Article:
(1) Precluding A Radical Alternative. How far should we be willing to go to prevent radical take-overs in the region? Should we be willing to provide counter-insurgency support to the new Salvadoran junta? Should we provide support to those who seek to replace Grenada’s Bishop? (S)

My own view is that we should be prepared to help the new Salvadoran junta with military and political assistance if it remains on track toward free elections. We should find all effective means to support centrist groups in the region and to expose Soviet/Cuban activities. (S)

(2) US Presence and Capabilities. Are we receiving sufficient high-quality intelligence? Is our presence adequate to convey the message of US interest and determination? (S)

I believe the answers to both questions are negative. US agencies continue to give the region very low priority in terms of quantity and quality of manpower. Even though we are the largest aid-givers to the region, few realize it because we have tended to give most of our aid through multilateral channels, and we seem reluctant to take credit for it. [3 lines not declassified] We have just begun an inter-agency review to determine ways to increase the quantity and the quality of our manpower in the region, but we will need your strong support if this effort is to succeed. (S)

(3) Economic Policies. Are we doing enough? The Caribbean Group is a successful initiative, and we should maintain our contribution, but we also need to expand bilateral programs and increase the flexibility of our aid-granting mechanisms in order to be able to respond rapidly [Page 912] to circumstances. We are also encouraging a Central American Development Group modeled on the Caribbean Group, but we are trying to keep a low profile in this, lest it look like our initiative. (S)

If we really want to help the Caribbean, we should reduce US protectionism in sugar, coffee, and meat. No other set of decisions would have as positive an impact on the region. Our rising interest in the Caribbean might make this fly politically here. (S)

(4) Diplomacy/Democracy. How can we effectively raise the costs to those who criticize us and the benefits to those who work with us? How can we better shape public opinion? How can we strengthen the democratic process? We should emphasize rewards for friends. More attention and aid. You may want to consider responding positively to requests for meetings with you by the democratic Presidents of the region: Barbados, Dominican Republic, and Costa Rica. Short meetings with them would send a clear message of our strong support for democracy to the whole region. (S)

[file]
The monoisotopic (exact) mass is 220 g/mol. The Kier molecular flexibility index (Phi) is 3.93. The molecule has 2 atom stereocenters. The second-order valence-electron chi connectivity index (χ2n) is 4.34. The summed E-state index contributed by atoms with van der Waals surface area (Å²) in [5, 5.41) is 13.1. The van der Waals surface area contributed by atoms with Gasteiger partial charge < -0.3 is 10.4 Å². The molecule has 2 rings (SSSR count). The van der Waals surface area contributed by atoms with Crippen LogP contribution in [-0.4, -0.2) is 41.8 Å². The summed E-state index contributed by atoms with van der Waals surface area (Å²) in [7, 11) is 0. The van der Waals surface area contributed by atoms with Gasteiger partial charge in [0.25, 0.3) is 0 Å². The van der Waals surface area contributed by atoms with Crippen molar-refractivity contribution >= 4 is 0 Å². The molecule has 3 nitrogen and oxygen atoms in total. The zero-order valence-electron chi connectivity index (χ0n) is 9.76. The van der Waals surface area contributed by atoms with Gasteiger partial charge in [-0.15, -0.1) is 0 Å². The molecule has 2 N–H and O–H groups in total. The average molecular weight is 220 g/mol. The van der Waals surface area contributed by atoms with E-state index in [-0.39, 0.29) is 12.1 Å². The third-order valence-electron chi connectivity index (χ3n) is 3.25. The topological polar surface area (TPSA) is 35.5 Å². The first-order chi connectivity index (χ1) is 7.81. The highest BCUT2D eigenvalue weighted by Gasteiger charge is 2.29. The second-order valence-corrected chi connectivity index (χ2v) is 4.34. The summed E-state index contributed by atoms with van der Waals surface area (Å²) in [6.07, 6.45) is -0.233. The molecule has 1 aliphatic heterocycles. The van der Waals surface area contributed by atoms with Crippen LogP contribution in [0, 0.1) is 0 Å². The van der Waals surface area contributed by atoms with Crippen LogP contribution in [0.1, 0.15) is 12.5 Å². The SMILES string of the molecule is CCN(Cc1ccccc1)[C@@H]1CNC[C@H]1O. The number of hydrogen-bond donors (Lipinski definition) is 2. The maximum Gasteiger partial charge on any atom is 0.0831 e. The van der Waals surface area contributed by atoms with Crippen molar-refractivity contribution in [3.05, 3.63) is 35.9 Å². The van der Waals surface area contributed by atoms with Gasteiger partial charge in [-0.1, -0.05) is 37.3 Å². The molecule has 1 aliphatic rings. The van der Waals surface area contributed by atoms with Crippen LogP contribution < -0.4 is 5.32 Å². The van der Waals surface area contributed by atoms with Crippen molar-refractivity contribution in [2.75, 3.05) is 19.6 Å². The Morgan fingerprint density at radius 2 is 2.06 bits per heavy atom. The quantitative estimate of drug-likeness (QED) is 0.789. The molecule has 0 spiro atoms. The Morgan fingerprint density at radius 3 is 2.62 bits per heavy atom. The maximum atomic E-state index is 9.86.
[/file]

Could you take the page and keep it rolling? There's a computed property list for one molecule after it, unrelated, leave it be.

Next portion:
I believe we should avoid punitive sanctions against those like Manley who have been insensitive to our concerns recently. Instead, we should gradually but modestly reduce our assistance to these countries; and we should “cool” our relations (fewer visits, less attention). The message will be understood and is sufficiently unobtrusive so as to give these leaders a chance to walk back. (S)

In addition, we should support centrist groups in both areas and continue to encourage the Europeans and Latin democracies to help these groups, and when necessary work with them. Cy should pursue this issue in La Paz.5 (S)

Finally, you should select a forum soon to speak on the Caribbean and Central America along these lines. The perfect occasion is the Conference on the Caribbean on November 28, 1979, hosted by Miami. If you so decide, I will prepare a draft speech.6 (S)

  1. Source: Carter Library, National Security Affairs, Brzezinski Material, Country File, Box 46, Folder: Latin America, 10/15–31/79. Secret. Sent for information. Carter initialed the memorandum and wrote, “This is wrong approach. I’ll speak at meeting.”
  2. The Embassy reported on the closing of the newspaper Torchlight in telegram 4237 from Bridgetown, October 15. (National Archives, RG 59, Central Foreign Policy File, D790472–1045) The October 15 arrest of opposition leaders on the suspicion of plotting to assassinate New Jewel Movement leaders was reported in telegram 4246 from Bridgetown, October 16. (National Archives, RG 59, Central Foreign Policy File, D790474–0328)
  3. See Documents 193 and 194.
  4. The President’s speech concerned the Soviet brigade in Cuba; see footnote 2, Document 80. Grenada, Guyana, Jamaica, and St. Lucia issued a statement on the speech on October 7. The text was transmitted in telegram 4558 from Bridgetown, October 9. (National Archives, RG 59, Central Foreign Policy File, D790463–0882)
  5. Vance traveled to La Paz to attend the OAS General Assembly session October 20–23.
  6. President Carter did not attend the Conference on the Caribbean, but he did provide a videotaped message. (Public Papers: Carter, 1979, Book II, pp. 2159–2161)